Unfortunately, some men find themselves in the frustrating and frightening position of having a continuing increasing PSA with negative biopsy results. Some of these men believe they have cancer and that the biopsy needle has simply missed it. Others are uncertain what to think. Most are confused how to proceed or what to do next. If your doctor is attempting to distinguish between prostate cancer and BPH, there are several additional factors relating to PSA that can be considered:
Studies have shown that the use of PSA velocity can reduce the number of unnecessary biopsies. For patients with BPH, the number of biopsies may be reduced from 40 percent to 10 percent. PSA velocity can be especially telling for patients whose PSA is within the normal range but not increasing rapidly. For example, a patient whose PSA rises from 1.3 to 2.3 to 3.7 over a period of two years might have a cancer detectable with a biopsy even before his PSA climbs about the” normal limit” of 4.0. This is where the benefit of early detection becomes most obvious, as the cancer can be caught when it is most treatable.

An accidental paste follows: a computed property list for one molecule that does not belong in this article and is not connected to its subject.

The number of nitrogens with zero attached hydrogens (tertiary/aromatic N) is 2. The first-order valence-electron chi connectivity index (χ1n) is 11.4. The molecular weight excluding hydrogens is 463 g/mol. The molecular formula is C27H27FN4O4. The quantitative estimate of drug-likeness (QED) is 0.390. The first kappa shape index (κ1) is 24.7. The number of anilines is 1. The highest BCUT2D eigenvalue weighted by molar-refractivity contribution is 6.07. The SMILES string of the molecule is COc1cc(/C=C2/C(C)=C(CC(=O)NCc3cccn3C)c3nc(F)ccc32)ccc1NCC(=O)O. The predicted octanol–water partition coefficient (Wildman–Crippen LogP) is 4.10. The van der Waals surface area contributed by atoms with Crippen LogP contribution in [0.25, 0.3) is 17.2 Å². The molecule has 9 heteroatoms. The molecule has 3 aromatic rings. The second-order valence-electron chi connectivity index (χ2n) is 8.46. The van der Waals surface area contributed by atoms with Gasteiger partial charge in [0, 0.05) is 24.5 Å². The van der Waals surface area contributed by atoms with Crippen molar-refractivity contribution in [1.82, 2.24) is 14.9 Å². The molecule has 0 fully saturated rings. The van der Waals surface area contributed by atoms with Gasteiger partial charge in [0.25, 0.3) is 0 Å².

PSA velocity is also useful in diagnosing those patients whose PSA values are in the gray area between 4 and 10, and who have negative biopsies. For example, a patient with a 5.8 PSA value and negative biopsy might undergo another biopsy the following year if his PSA climbs significantly. An increase in PSA of less than 0.75 may rule out the need for another biopsy. The measurement of the PSA values over time greatly increases the ability of a doctor to make an accurate clinical diagnosis. For the best results, the patient is usually advised to have his PSA tested at least three times over a period of two years.